Portland Creatives Find New Ways to Work Together

from GOOD.is

by Alissa Walker

Portland, Oregon—the misty evergreen Shangri-La for the young, the creative, and the progressive—has an interesting problem. Its miles of bike lanes, its rock-bottom rents, its deep vats of craft brews are all far too good. Yes, Portland has actually made itself too attractive. According to one study that compared May of 2009 with May of 2008, Oregon’s unemployment has grown faster than any other state in the country, 3 percent. For large metropolitan areas in the country, Portland has one of the highest unemployment rates, which topped out at about 11.8 percent—even higher than Detroit. To blame, some economists believe, are the large numbers of designers and artists who have been moving there without jobs, dubbed the dubious “young creatives.”

Last week, as I visited the dozen or so of my friends who have recently relocated there (some without jobs themselves), I did not, as you may think, have to step over piles of out-of-work hipsters. Portland is an outpost of high-tech entrepreneurship nestled firmly in the Silicon Forest, and these highly-educated people are already finding innovative ways to make money. But like other “youth magnet” cities (Austin, Charlotte, Seattle), they’re less likely to go to work at an office. As I strolled the city from meeting to meeting, I realized that out of necessity, Portland is quickly finding the answers to a much greater issue that’s going to affect an increasingly freelance workforce across the country: Where are all these people going to work?

Ziba Design is a design firm headquartered in Portland that stands to benefit from the influx of talent. “We always have a [lot] of interest from around the world, but over the last few years we have begun to see more local talent interested in working at Ziba,” says executive creative director Steve McCallion. “The quality of this talent seems to have increased.” McCallion attributes the pilgrimage to Portland’s personality. “Portland’s DNA is based on collaboration, creativity, and independence. This has manifested itself into a thriving DIY creative culture making everything from craft beers, to micro-roasters, to handmade bikes.” Being a good corporate citizen is also important to the city’s residents. “The young creative class is interested in working for companies that have strong values and are rooted in doing good for the community.” So when the 25-year-old company recently built a new headquarters in the Pearl District, a quickly-gentrifying part of downtown known for housing many of the city’s creative firms, they made several decisions that go against the sealed-bunker mentality of design firms often working under strict NDAs: They opened the building up to the local community.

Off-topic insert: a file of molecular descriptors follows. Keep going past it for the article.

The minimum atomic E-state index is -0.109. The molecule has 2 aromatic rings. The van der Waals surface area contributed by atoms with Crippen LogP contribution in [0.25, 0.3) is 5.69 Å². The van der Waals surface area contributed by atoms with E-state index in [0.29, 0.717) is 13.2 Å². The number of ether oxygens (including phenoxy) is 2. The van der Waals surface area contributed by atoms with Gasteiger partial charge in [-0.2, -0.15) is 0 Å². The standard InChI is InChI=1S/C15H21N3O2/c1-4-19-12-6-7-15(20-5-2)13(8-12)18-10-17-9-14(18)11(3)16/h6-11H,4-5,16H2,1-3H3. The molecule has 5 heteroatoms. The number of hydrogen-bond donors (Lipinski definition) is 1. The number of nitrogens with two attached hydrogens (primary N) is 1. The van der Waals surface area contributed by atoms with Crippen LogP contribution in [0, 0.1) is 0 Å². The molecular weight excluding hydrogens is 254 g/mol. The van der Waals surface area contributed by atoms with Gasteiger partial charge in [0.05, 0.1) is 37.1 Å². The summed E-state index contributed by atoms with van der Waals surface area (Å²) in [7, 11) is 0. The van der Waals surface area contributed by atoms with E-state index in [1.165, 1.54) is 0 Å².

Ground floor retail rings the building and a “pocket gallery” create cultural opportunities for the neighborhood. A huge 200-seat auditorium will host public programming and be available for nonprofits to use free of charge. Ziba is even renting office space within the building and allowing their tenants to share their amenities—again, radical for a company that practically requires a retinal scan to enter. Besides the fact that supplemental rent helps keep their own business afloat, the reasons for all these things were clear to Ziba:  The more they can have those serendipitous interactions with people outside the firm, the stronger it will be. “The emerging practice of open source design means that creative firms must get better at co-creation and collaboration,” says McCallion. “The creative class is looking for diversity not just in their city, but in the workplace as well. Opening up to the community increases diversity.”

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